ABU DHABI, United Arab Emirates – There was a time not that long ago when Rickie Fowler took stock in moral victories.
When he finished in the top five at all four major championships in 2014 it was undeniable evidence that his plan, his persistence, was leading him down the proper path.
He’d set out looking to harness his prodigious talent and narrow his competitive fire; that it would change his public perception – from stylistic trend setter to title collector – was simply the byproduct of the greater goal.
While his Grand Slam showing in ’14 proved to be a validation of the path he was on, it also brought into sharp focus what he was not – a regular champion.
“At the end of 2014 he had a good year, he felt good about himself and I used some tough love,” Fowler’s swing coach Butch Harmon recalled. “I said, ‘You really didn’t win anything.’ And it struck him a little bit and he was like, you’re right.”
As Fowler put the finishing touches on his one-stroke victory on Sunday at the Abu Dhabi HSBC Golf Championship, a statement triumph against the year’s deepest field, it was easy to forget that at this point last year he was still searching for that elusive element that always seemed to abandon him on Sunday.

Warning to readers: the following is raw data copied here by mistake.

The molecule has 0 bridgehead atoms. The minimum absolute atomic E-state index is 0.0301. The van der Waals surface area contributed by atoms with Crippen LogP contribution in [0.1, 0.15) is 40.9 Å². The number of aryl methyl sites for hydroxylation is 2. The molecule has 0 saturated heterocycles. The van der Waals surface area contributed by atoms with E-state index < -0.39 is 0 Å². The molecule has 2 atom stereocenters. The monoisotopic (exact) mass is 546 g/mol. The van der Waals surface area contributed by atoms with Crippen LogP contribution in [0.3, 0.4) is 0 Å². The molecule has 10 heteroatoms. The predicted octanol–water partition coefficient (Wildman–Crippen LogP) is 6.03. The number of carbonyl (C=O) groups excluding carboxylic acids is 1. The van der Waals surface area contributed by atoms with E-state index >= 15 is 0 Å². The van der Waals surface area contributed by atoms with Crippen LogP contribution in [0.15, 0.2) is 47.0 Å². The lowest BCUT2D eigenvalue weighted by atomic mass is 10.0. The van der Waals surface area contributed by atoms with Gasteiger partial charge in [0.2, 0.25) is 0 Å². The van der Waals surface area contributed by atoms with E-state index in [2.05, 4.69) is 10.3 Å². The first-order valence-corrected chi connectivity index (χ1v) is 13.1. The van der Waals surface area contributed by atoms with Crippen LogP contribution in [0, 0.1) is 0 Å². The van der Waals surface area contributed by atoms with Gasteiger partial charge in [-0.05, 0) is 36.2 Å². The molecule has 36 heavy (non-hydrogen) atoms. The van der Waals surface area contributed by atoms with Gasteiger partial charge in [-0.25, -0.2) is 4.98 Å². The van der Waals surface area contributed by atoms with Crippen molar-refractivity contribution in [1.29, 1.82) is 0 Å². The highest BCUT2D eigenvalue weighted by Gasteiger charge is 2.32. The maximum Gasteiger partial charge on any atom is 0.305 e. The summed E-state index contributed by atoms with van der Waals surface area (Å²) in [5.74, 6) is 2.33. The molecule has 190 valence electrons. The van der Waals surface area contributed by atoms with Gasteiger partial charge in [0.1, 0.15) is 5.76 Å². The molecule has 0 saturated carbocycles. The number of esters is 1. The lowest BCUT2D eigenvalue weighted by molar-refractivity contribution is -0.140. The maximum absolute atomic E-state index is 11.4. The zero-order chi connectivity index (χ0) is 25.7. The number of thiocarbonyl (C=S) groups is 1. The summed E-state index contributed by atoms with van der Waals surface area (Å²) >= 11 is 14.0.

Neither the best swings nor the sweetest putting strokes produce titles. The game is littered with players who don’t miss a shot on the practice range or putting green but come up empty time and time again when it counts on a Sunday afternoon.
Until last May, that esoteric element remained largely foreign to Fowler.
Superficially, Fowler was a star long before he won last year’s Players Championship with what was arguably the year’s most clutch performance on Sunday at TPC Sawgrass.
He birdied the 17th hole not once, not twice, but three times on his way to a playoff victory. It was the type of effort that stays with you.
“Winning breads confidence. We finished it off at The Players and then we finished it off at the Scottish [Open], and he’s closed so well,” said caddie Joe Skovron. “We always know that we’ve been here and done that. He’s just closed over and over and over and he just keeps feeding off of that.”
Fowler’s Players breakthrough begat his Scottish Open triumph, and then another at the Deutsche Bank Championship just as it seemed Jordan Spieth and Jason Day were poised to make it a two-man game.
Even the most cynical observer had to concede after his win in Abu Dhabi that Fowler had transformed himself, both on the golf course and in the public eye, into a player with much more substance than style.
That was not always the case.
It’s a striking juxtaposition considering that at this point last season an anonymous player poll dubbed Fowler the Tour’s most overrated.
The 27-year-old said the right things when asked about the poll, dismissing the slight with an easy smile and a disarming shrug, but deep down he burned.
If he began 2015 wanting to be known for more then just his flat-brimmed hats, he was now driven by one of sports most powerful motivators – a desire to prove others wrong.